Race has sticky properties. Much like the classic ‘tar baby’ encountered in the Uncle Remus and Br’er Rabbit tales, once you make the error of putting a hand in or on it, it becomes very hard to extract one’s self from the incredibly adaptive and adhesive grasp of race. Indeed, ironically, the more one resists and struggles, the more tenacious the tar baby’s hold.
Of course, for those pursuing an expressly colonial or imperialist project, this sticky quality is precisely what was assumed and hoped for in a racial classification system. In contrast, for those aiming to reduce or undo inequality, race, and racial distinction, this “stickiness” has been a matter of greater controversy. Certainly old frameworks like the “race relations cycle” and straightline assimilation theories envisioned, if not rapid transformation, at least the inevitable erosion of ethno-racial distinctions: in effect scholars such as Robert Park (1950) posited the deep non-stickiness of race. Scholarship of today is a good deal more agnostic on the question of the trajectory of “race relations,” and far more nuanced and qualified versions of assimilation theory now dominate, even as an explicitly constructivist understanding of the concept of race itself reigns in the social sciences. Scholars increasingly hold that once race is deployed as a tool of social and self-understanding—and especially once it has been used to systematically structure who occupies positions of power, money, and prestige—its effects are extremely hard to undo.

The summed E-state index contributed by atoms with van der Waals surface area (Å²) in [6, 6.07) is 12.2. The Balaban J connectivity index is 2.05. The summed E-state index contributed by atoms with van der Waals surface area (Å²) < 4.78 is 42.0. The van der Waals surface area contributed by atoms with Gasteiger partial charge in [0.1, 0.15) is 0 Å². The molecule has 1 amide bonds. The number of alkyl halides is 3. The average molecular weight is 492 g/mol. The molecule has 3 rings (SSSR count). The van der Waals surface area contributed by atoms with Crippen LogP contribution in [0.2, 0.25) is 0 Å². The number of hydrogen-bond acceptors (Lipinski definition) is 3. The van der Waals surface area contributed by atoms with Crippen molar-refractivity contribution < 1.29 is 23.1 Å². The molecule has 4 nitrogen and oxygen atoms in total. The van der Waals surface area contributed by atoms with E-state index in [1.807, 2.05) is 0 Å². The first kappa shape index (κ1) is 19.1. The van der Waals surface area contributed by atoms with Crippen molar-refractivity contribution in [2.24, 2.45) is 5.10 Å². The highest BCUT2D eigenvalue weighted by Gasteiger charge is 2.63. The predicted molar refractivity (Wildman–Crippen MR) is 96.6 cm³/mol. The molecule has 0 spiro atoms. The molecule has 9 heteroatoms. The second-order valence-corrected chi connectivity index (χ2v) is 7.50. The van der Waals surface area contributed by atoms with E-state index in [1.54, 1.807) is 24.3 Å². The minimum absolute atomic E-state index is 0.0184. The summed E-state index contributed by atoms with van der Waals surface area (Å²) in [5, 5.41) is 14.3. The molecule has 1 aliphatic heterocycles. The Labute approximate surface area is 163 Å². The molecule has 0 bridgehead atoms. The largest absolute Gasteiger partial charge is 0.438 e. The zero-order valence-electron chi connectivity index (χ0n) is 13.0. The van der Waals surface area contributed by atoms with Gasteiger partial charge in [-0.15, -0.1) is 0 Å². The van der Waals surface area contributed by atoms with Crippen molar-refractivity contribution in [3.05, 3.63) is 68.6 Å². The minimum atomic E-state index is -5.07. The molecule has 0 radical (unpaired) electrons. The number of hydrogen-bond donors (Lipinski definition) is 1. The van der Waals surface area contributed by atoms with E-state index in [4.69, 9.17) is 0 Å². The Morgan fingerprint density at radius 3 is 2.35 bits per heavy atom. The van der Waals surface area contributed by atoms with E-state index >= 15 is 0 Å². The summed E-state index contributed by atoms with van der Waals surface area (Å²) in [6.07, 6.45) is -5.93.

To be sure, some theorists have long argued that the initial terms of contact in and configuration of race relations exert durable influence on the trajectory of intergroup dynamics (Lieberson 1961). Yet, the notion of race as potentially having profoundly sedimentary, or “cementing”-like qualities rose to new prominence with Melvin Oliver and Thomas Shapiro’s now classic intervention regarding wealth inequality as a core feature of racial stratification (Oliver and Shapiro, 1995 , pp. 50–52). Generally, this line of theoretical argument can be traced, in part, to the lessons taught by a long post-Civil Rights era in which lived social experience—much intellectual fervor and ideological prognostication to the contrary notwithstanding—never seems to fully rise to the postracial moment.
Scholars attuned to the inherent micro-level aspects of racial differentiation have sought to theorize and unpack the stickiness of race. Some scholars point to the dynamics of racial institutional orders (Lieberman 2002; Smith and King, 2005). Some approaches stress the impact of status groups and of status group processes. Thus, for example, Cecilia Ridgeway (2013) has argued that inequality becomes more socially durable when expressly linked to socially constructed categorical group boundaries and distinctions. Doing so bestows an element of both perceived essential or natural difference between groups in an unequal relationship and facilitates the assertion of claims about the legitimacy and normative appropriateness of inequality, whether the status boundary is based in class-, gender-, or race-distinctions. Likewise, students of ethno-racial attitudes point to the importance of group boundaries, identities, and feelings; racial stereotypes; and the active, conscious protection of group position as key factors in the maintenance and re-articulation or re-formation of racial relations (Samson and Bobo, 2014).